In the weeks since the CMHC established new mortgage rules intending to correct an “overheated” market and tame household debt levels, economists and prospective home buyers alike have speculated whether the housing market will have a soft landing – or bear the brunt of overcorrection. Today, new fuel was added to the fire of frantic estimation as Capital Economics – an independent research firm that specializes in macroeconomics – released a report predicting that the Canadian housing market will crash by 25 per cent over the next few years.
Talk About Mixed Messages
Released only a day after Royal Bank of Canada’s reassuring report that Toronto’s condo market is not experiencing a bubble, CE’s report has raised questions – should we be hunkering down for a doomsday drop in housing prices?
We’ve already started to witness the cooling effects of the mortgage changes nation wide with a market decline of 4 per cent. Last week, we explored the impact on the most affected urban markets. Check out that coverage here.
As we’ve previously mentioned, Toronto’s condo market has been among the hardest hit, with sales decreasing by 18 per cent in June – the lowest levels since 2000.
Just Keeping Up With Demand
As stated by David Madani, an economist at Capital Economics, “overall, the willingness of buyers to pay these historically high house prices now looks to be proving fragile against the increasingly disappointing macroeconomic backdrop. The housing bubble in Vancouver already appears to be deflating, with only Toronto defying the inevitable. Accordingly, we expect substantial declines in house prices over the next year or two.”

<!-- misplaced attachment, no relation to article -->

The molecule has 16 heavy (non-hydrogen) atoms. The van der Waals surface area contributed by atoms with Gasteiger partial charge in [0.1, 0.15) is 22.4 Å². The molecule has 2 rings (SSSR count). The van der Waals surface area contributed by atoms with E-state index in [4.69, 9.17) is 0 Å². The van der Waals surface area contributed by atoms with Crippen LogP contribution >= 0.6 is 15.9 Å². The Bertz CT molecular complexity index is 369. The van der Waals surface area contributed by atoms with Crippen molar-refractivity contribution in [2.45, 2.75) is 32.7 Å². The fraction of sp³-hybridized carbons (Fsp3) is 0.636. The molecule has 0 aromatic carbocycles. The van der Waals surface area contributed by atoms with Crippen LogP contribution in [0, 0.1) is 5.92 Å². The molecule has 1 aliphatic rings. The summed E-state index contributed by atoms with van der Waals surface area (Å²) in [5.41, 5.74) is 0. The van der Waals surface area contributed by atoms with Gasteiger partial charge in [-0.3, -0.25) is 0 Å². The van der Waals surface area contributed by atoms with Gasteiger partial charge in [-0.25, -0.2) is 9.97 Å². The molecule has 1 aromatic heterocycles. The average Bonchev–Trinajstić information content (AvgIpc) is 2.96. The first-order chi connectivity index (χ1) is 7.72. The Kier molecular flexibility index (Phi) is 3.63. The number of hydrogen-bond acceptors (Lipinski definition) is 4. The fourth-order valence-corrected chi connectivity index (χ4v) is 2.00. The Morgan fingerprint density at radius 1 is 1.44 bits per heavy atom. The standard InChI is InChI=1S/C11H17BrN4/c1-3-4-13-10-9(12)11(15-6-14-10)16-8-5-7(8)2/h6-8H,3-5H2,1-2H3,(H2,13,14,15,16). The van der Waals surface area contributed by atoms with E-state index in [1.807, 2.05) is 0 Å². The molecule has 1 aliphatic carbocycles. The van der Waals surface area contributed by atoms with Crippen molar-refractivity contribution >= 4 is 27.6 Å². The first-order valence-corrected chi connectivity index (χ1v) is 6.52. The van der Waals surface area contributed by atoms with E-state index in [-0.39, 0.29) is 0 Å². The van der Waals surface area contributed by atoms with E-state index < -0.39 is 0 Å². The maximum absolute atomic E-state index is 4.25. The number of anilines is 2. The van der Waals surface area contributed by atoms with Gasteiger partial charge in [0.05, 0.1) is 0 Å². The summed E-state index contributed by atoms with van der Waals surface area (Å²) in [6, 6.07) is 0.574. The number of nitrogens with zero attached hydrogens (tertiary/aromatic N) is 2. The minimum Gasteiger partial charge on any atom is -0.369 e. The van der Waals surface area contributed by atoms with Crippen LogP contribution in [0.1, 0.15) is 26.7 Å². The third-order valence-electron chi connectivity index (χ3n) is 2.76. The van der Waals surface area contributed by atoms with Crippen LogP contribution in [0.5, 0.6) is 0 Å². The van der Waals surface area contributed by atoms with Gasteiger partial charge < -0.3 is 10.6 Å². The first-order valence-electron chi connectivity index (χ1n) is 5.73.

RBC’s senior economist Robert Hogue, however, doesn’t believe Toronto’s market is on the brink of bursting. Citing a sharp decline in single family home construction as a main force behind the so-called “condo frenzy”, he states that demand will keep pace with supply, especially in light of the city’s efforts to limit urban sprawl.
“To accommodate the 38,000 or so net new households it sees every year, the GTA must increasingly expand its housing stock ‘vertically,’” Hogue stated. He adds that while housing prices are expected to decline 2 to 7 per cent by mid-2013, this can be attributed to a cooling rather than a crash.
A Sharp Decline Or A Soft Landing?
Madani has stated today, though, that when prices do drop, it’ll be with a thud.
“There is always a stand-off period at the end of a housing bubble, when prospective buyers refuse to meet the price of sellers, who refuse to drop the asking price,” he stated. “Eventually it begins to dawn on sellers that the market has shifted and, as they become more desperate, they eventually agree to lower their asking price. But until that happens, any stagnation in prices can be misinterpreted as a successful soft landing.”
As Madani also points out that it typically takes housing prices 5 to 9 months to respond to changes, it appears all prospective home buyers or sellers can do is take stock in an inevitable market price decline – whether it’s dramatic or not.